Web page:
WARNING: This article contains spoilers about Dick Johnson Is Dead.
Netflix's new documentary Dick Johnson Is Dead is like a magic trick. Throughout the movie, often when you least expect it, its octogenarian subject suffers a gruesome demise, only to emerge unscathed as the "death" is revealed as the product of filmmaking fakery. Director Kirsten Johnson, Dick's daughter, essentially spends the movie making her father disappear, then bringing him back, over and over again.
But Johnson saves her greatest sleight of hand for the film's conclusion. After we've seen Dick Johnson "die" numerous times — by tumbling down the stairs, by tripping while walking down the street, by a falling air conditioner — the film cuts to inside an ambulance. We hear chattering paramedics, the words "cardiac arrest," a defibrillator being charged.
We then see a funeral — a staged funeral teased earlier in the film, which a living Dick attends in person. In voice-over, Johnson intones: "We were so happy with ourselves that day. We thought that maybe we could stop what was coming." Cut to Johnson in her closet, recording narration on her phone.
"All I can say is, Dick Johnson is dead," the filmmaker says. "And all I want to say is, long live Dick Johnson." She opens the closet door to reveal her father, very much alive, and embraces him.
As the closing credits then reveal, Dick Johnson is indeed still alive. Though his daughter originally planned for the film to include his real death, she ultimately came to realize it wasn't necessary.
"I thought that the funeral we had filmed would be the first funeral, and then we would film his real funeral when he really died," the director tells EW. "But as soon as we had done that funeral, I was like, 'Oh, this is done, this is real, and they are mourning him.'" (Indeed, one of the film's most powerful moments comes when Dick's old friend Ray breaks down and cries while delivering a eulogy at the fake funeral.)
Dick's progressing dementia also played a factor. "As my dad's capacities changed, we realized his capacity to collaborate in this movie was ending," Johnson explains. "His last stunt, I would say, was him taking a spoonful of tomato soup. That was hard for him to do. And I was like, 'Okay, wow, it's time to be done.' Because I didn't want to make this movie without him. I wanted the act of collaboration through the whole thing. And I think I will keep filming with my father until he dies for real. I don't know what that will become."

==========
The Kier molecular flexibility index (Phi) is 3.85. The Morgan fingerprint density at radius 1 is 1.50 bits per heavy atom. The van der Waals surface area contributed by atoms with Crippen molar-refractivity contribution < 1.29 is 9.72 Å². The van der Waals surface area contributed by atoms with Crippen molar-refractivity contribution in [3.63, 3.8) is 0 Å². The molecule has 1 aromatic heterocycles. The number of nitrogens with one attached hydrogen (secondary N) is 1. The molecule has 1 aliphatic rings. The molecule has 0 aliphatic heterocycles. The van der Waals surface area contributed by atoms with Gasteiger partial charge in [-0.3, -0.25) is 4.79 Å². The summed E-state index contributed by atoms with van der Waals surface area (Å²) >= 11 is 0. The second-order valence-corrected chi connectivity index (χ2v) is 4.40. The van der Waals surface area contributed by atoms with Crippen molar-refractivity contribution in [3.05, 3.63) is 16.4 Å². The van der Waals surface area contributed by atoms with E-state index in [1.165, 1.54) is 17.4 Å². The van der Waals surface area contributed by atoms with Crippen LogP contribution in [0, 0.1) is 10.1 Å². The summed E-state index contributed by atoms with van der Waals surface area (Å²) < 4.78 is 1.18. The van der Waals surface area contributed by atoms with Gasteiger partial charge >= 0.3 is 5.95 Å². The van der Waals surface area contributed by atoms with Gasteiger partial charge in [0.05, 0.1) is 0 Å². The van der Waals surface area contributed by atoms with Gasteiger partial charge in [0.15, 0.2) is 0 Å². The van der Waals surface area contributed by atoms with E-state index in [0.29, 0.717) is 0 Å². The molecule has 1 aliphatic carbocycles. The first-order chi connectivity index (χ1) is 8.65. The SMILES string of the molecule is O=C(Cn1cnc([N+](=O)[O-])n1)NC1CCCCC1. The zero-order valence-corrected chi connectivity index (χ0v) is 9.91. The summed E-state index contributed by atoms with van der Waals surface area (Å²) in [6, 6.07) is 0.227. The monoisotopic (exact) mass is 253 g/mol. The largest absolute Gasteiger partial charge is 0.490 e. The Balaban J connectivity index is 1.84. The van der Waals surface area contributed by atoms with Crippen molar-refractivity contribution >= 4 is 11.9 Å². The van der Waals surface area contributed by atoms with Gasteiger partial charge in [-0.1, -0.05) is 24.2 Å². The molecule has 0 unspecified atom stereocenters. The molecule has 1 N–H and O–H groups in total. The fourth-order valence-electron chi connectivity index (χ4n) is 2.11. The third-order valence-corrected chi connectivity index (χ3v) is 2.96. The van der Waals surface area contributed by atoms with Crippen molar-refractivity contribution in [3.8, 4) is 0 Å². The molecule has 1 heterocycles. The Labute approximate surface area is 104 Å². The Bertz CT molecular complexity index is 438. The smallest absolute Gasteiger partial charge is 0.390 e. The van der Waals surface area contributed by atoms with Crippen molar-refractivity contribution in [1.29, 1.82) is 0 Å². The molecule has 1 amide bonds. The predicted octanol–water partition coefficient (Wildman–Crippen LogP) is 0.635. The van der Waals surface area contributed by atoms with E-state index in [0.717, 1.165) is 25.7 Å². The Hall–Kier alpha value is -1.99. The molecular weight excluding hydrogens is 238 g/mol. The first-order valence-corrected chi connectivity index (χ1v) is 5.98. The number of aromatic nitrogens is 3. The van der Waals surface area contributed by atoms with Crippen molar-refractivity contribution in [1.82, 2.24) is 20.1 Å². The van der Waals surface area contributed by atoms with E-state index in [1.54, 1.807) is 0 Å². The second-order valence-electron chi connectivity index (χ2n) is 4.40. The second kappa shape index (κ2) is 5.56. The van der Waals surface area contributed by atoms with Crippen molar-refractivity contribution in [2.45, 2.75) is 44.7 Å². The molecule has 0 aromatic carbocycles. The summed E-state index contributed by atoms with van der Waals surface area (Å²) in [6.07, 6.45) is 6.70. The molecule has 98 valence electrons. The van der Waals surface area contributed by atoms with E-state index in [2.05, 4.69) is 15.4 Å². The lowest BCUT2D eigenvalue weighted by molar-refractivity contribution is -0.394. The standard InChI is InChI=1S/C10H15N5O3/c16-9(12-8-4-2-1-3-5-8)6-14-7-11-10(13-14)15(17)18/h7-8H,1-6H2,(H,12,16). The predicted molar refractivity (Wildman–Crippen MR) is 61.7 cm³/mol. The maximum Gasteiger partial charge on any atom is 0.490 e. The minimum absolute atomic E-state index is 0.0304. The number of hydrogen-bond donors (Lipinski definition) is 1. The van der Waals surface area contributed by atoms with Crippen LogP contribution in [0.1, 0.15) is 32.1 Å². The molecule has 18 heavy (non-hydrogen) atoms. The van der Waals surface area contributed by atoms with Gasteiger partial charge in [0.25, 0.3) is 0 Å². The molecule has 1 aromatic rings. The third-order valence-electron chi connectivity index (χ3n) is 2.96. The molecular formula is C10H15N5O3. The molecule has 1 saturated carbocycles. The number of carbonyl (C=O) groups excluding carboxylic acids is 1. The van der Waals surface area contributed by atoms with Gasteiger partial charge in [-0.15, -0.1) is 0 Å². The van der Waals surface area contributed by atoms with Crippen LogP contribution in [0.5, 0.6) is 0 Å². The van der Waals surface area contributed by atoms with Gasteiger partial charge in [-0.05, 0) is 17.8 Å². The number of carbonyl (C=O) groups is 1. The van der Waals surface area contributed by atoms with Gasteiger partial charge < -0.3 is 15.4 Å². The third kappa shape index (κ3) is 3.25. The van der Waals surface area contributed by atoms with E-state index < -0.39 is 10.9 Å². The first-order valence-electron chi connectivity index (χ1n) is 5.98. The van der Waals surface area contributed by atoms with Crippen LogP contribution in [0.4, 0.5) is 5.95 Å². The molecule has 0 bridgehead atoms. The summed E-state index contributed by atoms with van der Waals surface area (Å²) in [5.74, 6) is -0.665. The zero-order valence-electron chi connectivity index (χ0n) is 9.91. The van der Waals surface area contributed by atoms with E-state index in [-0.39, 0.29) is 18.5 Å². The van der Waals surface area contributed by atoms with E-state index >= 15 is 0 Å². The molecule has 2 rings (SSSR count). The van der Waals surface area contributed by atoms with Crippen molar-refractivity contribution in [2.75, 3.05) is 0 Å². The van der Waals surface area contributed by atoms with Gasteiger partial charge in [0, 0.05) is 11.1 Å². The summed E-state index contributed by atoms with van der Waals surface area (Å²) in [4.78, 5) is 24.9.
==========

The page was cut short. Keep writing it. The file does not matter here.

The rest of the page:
Viewers who fell in love with Johnson's warm-hearted father through the film will be happy to know that he's still holding on, despite the radical changes to the world and our way of life since the movie's completion.
"The pandemic has totally changed the dynamic of things," Johnson says. "We just made the terrible, difficult decision to move him into a dementia care facility, which we're all still struggling with. But also, Dad's loving it there, and he's participating in the rollout of the film via Zoom. So it's much the same. He is himself despite the obstacles of this moment in time, I would say."
And, in his own way, he's delighted to be a movie star. "This is what's crazy about dementia. My father has seen the film hundreds of times, so he has had hundreds, if not thousands, of reactions to this film," says Johnson. "It usually makes him laugh. It also gives him back things. Often when he'll watch it, he'll say, 'Where did we park the car? Oh, can we go for a drive now?' Because he thinks he has [his] car again. It's bringing back to life things that are dead for him. Seeing Ray cry at the end, he'll say, 'Oh my God, I've gotta call Ray.' And then he'll call Ray. It's a very alive thing. And because of the dementia, it just manifests in all these super interesting ways. Like, 'Oh, I want a bowl of ice cream,' will be the response to the movie one time."
All we want to say is, long live Dick Johnson.
Dick Johnson Is Dead is currently streaming on Netflix.